The Conservative Party broke funding regulations by failing to properly report a donation spent on refurbishment works at Boris Johnson’s Downing Street residence, the Electoral Commission has said.
After an investigation into the controversial transactions, the commission said the Tories failed to report £52,801.72 (about $70,000) received as part of a larger donation from consultancy firm Huntswood Associates Limited in October 2020. The sum covered the cost of refurbishments at the prime minister’s residence at 11 Downing Street.
The sum was not reported to the Commission itself and not accurately recorded in the party’s own internal documents, the investigation said, indicating “serious failings in the party’s compliance systems.”
The Tories were fined a total of £17,800 ($23,500) over the failures. A spokesperson for the party said it is considering appealing the ruling. A decision on whether to challenge the Commission is to be taken within 28 working days.
A May report by Lord Geidt, the independent adviser on ministers’ interests, said Johnson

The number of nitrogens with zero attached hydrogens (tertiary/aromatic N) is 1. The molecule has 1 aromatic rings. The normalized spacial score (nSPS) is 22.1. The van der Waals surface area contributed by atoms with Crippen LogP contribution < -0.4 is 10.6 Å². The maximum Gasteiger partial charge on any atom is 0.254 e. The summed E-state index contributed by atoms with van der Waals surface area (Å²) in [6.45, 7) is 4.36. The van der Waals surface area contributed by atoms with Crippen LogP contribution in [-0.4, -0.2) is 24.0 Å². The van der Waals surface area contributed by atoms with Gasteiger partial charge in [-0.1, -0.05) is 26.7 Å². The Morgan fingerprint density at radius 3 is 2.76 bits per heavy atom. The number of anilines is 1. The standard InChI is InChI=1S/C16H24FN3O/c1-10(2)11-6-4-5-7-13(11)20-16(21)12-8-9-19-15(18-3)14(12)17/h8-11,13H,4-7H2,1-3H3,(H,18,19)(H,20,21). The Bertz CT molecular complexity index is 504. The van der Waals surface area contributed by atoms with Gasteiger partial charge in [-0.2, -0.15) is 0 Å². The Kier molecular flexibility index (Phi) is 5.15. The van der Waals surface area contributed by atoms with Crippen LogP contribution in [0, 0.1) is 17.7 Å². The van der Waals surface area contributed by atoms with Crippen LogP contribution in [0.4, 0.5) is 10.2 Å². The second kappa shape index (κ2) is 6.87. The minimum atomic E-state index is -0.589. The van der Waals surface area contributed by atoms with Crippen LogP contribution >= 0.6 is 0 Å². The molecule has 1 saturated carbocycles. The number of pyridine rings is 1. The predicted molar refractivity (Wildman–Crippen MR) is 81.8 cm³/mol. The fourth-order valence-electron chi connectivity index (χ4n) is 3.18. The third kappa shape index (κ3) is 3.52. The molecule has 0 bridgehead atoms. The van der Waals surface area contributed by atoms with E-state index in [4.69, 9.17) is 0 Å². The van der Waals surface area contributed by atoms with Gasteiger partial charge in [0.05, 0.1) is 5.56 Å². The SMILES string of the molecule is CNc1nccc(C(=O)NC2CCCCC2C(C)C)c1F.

acted “unwisely” by allowing the refurbishment of his flat to go “without more rigorous regard for how this would be funded.”
The work had been partially paid for by Lord David Brownlow through the firm he controls. The company donated £67,801.72 ($89,500) to the Conservative Party for the purpose of repaying to the Cabinet Office its expenses on the project. Only £15,000 of the sum was disclosed in the party’s Q4 2020 donation report, the Commission said.
Lord Brownlow and government officials apparently had some debate over how much the refurbishment would cost and how it would be paid for. In September, the former secured a promise that no additional work would be done at Johnson
’s residence without his prior authorization, the Commission report said.
On the day the donation was made, Lord Brownlow wrote that he would pay the full sum, which “includes the £15,000 you and I have agreed and £52,801.72 to cover payments The Party has made,” on behalf of a trust fund that was due to be created as an intermediary.
There were further payments to the refurbishment supplier that were made by Lord Brownlow personally, but the Commission agreed that they were outside of the scope of their investigation of Tory finances. It said it was satisfied that the party's failures “arose from the party having inadequate systems” for reporting, but stressed that it “does not amount to a reasonable excuse.”